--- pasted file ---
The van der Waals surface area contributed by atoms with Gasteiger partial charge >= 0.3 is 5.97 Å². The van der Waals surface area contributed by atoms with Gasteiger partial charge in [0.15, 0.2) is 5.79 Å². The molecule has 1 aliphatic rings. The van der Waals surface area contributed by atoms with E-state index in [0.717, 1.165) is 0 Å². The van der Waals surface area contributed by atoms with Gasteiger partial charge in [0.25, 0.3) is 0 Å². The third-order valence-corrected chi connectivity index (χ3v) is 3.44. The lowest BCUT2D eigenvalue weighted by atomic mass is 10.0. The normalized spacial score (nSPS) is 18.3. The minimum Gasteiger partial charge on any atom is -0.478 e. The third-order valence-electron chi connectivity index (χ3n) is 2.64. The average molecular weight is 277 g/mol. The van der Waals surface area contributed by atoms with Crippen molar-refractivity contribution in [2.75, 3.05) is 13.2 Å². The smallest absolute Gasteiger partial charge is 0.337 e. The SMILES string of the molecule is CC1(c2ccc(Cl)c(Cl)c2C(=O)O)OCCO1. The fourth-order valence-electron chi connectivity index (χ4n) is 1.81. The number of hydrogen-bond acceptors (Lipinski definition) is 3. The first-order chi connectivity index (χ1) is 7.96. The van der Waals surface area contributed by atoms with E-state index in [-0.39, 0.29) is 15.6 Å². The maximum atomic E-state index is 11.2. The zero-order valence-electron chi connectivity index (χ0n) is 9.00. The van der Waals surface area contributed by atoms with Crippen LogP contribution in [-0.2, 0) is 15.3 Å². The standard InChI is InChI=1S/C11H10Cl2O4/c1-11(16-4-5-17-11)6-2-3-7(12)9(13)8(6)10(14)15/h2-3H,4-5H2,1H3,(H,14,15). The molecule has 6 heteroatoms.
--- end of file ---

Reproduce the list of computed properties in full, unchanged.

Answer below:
The van der Waals surface area contributed by atoms with Gasteiger partial charge >= 0.3 is 5.97 Å². The van der Waals surface area contributed by atoms with Gasteiger partial charge in [0.15, 0.2) is 5.79 Å². The molecule has 1 aliphatic rings. The van der Waals surface area contributed by atoms with E-state index in [0.717, 1.165) is 0 Å². The van der Waals surface area contributed by atoms with Gasteiger partial charge in [0.25, 0.3) is 0 Å². The third-order valence-corrected chi connectivity index (χ3v) is 3.44. The lowest BCUT2D eigenvalue weighted by atomic mass is 10.0. The normalized spacial score (nSPS) is 18.3. The minimum Gasteiger partial charge on any atom is -0.478 e. The third-order valence-electron chi connectivity index (χ3n) is 2.64. The average molecular weight is 277 g/mol. The van der Waals surface area contributed by atoms with Crippen molar-refractivity contribution in [2.75, 3.05) is 13.2 Å². The smallest absolute Gasteiger partial charge is 0.337 e. The SMILES string of the molecule is CC1(c2ccc(Cl)c(Cl)c2C(=O)O)OCCO1. The fourth-order valence-electron chi connectivity index (χ4n) is 1.81. The number of hydrogen-bond acceptors (Lipinski definition) is 3. The first-order chi connectivity index (χ1) is 7.96. The van der Waals surface area contributed by atoms with E-state index in [-0.39, 0.29) is 15.6 Å². The maximum atomic E-state index is 11.2. The zero-order valence-electron chi connectivity index (χ0n) is 9.00. The van der Waals surface area contributed by atoms with Crippen LogP contribution in [-0.2, 0) is 15.3 Å². The standard InChI is InChI=1S/C11H10Cl2O4/c1-11(16-4-5-17-11)6-2-3-7(12)9(13)8(6)10(14)15/h2-3H,4-5H2,1H3,(H,14,15). The molecule has 6 heteroatoms.